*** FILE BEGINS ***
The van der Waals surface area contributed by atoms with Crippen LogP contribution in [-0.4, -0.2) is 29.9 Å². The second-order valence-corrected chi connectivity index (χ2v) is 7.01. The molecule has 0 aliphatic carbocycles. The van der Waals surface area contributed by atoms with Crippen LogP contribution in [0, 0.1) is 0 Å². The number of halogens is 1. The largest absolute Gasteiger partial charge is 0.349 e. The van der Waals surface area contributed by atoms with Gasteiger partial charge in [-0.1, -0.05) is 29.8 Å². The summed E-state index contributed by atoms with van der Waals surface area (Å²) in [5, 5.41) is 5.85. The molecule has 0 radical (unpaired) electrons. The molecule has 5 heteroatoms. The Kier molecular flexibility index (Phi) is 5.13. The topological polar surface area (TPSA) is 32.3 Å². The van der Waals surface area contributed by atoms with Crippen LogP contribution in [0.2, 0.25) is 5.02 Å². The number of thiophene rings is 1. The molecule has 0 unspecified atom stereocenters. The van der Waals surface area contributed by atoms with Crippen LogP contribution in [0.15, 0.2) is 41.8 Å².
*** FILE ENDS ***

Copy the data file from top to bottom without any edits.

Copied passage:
The van der Waals surface area contributed by atoms with Crippen LogP contribution in [-0.4, -0.2) is 29.9 Å². The second-order valence-corrected chi connectivity index (χ2v) is 7.01. The molecule has 0 aliphatic carbocycles. The van der Waals surface area contributed by atoms with Crippen LogP contribution in [0, 0.1) is 0 Å². The number of halogens is 1. The largest absolute Gasteiger partial charge is 0.349 e. The van der Waals surface area contributed by atoms with Gasteiger partial charge in [-0.1, -0.05) is 29.8 Å². The summed E-state index contributed by atoms with van der Waals surface area (Å²) in [5, 5.41) is 5.85. The molecule has 0 radical (unpaired) electrons. The molecule has 5 heteroatoms. The Kier molecular flexibility index (Phi) is 5.13. The topological polar surface area (TPSA) is 32.3 Å². The van der Waals surface area contributed by atoms with Crippen LogP contribution in [0.2, 0.25) is 5.02 Å². The number of thiophene rings is 1. The molecule has 0 unspecified atom stereocenters. The van der Waals surface area contributed by atoms with Crippen LogP contribution in [0.15, 0.2) is 41.8 Å².